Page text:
Franklin Delano Roosevelt
Franklin D. Roosevelt
Mr. Roosevelt
Political Party: Democratic Party
Education: Harvard College

Columbia Law School

Religion Episcopalian
Born January 30, 1882
Died April 12, 1945 (aged 63)
Franklin Delano Roosevelt (January 30, 1882 – April 12, 1945), often referred to by his initials FDR, was the thirty-second President of the United States, and sometimes considered the greatest President of the 20th Century. Elected to four terms in office, he served from 1933 to 1945, and is the only U.S. president to have served more than two terms.

He created the New Deal to provide relief for the unemployed, recovery of the economy, and reform of the banking systems.

At the age of 39, he was struck with a crippling illness, which at the time was thought to be polio. With later research, his disease was actually in turn, Guillain-Barré syndrome.

He won the 1936 election, in one of the greatest landslides ever, earning all but two states (Vermont and Maine, which, strangely, are usually 2 of the most intelligent states. They would both like to apologize), and won 523 electoral votes to 8 electoral votes.

Most consider him the one of the greatest presidents ever, but a few are critical of him, as he created Social Security. Blaming poor people is wrong but many Conservatives do it.

FDR was President during World War II and mobilized the nation for war and is credited for this. However, his decision to imprison the entire German, Italian and Japanese population in the USA was pretty dumb.

FDR is featured on the US Dime ($0.10).

Misconceptions about FDR

FDR did hold many opinions that we might term as Classical Liberal or Neoliberal today. However, the FDR administration is generally felt to have been the beginning of modern Liberal evolution (at least in the US, but we can be pretty ethnocentric). FDR started out with more Classic Liberal ideals, but evolved. So, no FDR wasn't a Neoliberal, the term didn't exist then, and as FDR's policies evolved, he left Classical Liberalism behind. FDR was a Liberal.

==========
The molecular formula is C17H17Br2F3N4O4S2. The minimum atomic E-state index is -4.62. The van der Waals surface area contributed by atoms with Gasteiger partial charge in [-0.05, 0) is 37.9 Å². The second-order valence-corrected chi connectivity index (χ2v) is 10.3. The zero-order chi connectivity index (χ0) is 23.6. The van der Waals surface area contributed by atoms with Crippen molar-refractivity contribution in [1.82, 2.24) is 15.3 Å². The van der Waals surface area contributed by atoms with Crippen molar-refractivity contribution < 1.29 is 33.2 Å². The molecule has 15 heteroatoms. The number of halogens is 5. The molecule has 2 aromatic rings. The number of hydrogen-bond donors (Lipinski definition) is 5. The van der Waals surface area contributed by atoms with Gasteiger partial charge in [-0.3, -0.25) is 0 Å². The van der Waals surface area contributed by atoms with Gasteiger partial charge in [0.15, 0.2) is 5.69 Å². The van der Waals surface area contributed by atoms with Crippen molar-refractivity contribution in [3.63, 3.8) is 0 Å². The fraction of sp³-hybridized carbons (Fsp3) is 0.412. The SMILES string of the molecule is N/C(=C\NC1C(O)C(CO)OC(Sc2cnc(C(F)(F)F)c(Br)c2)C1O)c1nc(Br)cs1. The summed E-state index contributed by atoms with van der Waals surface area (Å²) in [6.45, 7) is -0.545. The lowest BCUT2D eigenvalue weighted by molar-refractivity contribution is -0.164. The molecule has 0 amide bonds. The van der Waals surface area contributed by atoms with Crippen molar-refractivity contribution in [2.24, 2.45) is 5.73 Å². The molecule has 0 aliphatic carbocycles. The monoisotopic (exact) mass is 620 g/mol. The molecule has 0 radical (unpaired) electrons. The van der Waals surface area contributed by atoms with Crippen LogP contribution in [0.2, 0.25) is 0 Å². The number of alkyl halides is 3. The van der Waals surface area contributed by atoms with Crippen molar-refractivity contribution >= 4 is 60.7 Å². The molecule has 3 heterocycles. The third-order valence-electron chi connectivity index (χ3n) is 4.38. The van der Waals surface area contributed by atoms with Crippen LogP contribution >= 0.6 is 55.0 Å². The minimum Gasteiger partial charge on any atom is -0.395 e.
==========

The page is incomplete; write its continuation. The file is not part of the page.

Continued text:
To some degree, in the United States, he's THE LIBERAL. Modern usage of the terms liberal and conservative may date from FDR's Administration. Both Parties claimed Liberalism before FDR, but as modern liberalism evolved to counter the social and economic problems of the Great Depression, those who held stubbornly to the failed policies of the past began to be called conservatives. During first 100 days of FDR's administration he instituted the business and financial regulations (like requiring businesses to do honest accounting and make their financial records available to stockholders, and offering insurance to banks if they promised not gamble with their depositor's money) which carried us through the next 40 years without major problems. In some ways, the S&L Crisis, and Great Recession can be explained as caused by the relaxation of those regulations by neoliberals (Deregulation) in the 1980s and 1990s.

One shouldn't attempt to apologize for the WWII internments, they were wrong. They were felt, at the time, to have been necessary, at least in the short-term. The US entry into WWII happened the day after a surprise attack on naval forces in Pearl Harbor, Hawaii by Imperial Japanese forces, and anti-Japanese sentiments were very strong. Even many otherwise fair minded people felt it was necessary to protect Japanese-Americans.

Some of FDR's racial policies were actually progressive for their time. He took steps to eliminate racial discrimination in government and government contracting.

No, FDR was not really a Keynesian. Acceptance of Keynesian Economics in the US came later. If anything, FDR's preferred balanced budgets. His Administration did run deficits early on, but he instituted programs to cut costs to try to balance the budget which may have lengthened economic recovery.

FDR was accused of being all those things, and groups from both the left and the right made arguments that had some appearance of truth. FDR was a Liberal. Maybe he was the first modern Liberal, but he was a Liberal. He never tried to overthrow Capitalism, he saved it from itself. He did reform some of it's worst practices, and address some of it's worst iniquities. FDR saw himself as a defender of Capitalism from competing systems of both the left and right.[1] FDR was liberal for his time.


On April 12, 1945, 82 days into his fourth term, Roosevelt was relaxing in Warm Springs, Georgia. He was having his portrait done when he grabbed his head and said "I have a terrible headache." He subsequently died of cerebral hemorrhaging. [2] He was succeeded by his Vice President Harry S Truman.

To millions of Americans, his passing was like losing a father. George Elsey, who had personally served FDR, commented in 2015, "Those of us close to him in the White House could not conceive a country without him."

His flag-draped coffin, carried on a black caisson and being drawn by a white horse, was driven through the streets of Washington DC. Along the route, thousands flocked to the tracks to pay their respects. People of all ages, race and creed turned up, many of them openly weeping.

Roosevelt was buried in Hyde Park, New York where he was born.


See also


  2. The Death of President Franklin Roosevelt, 1945
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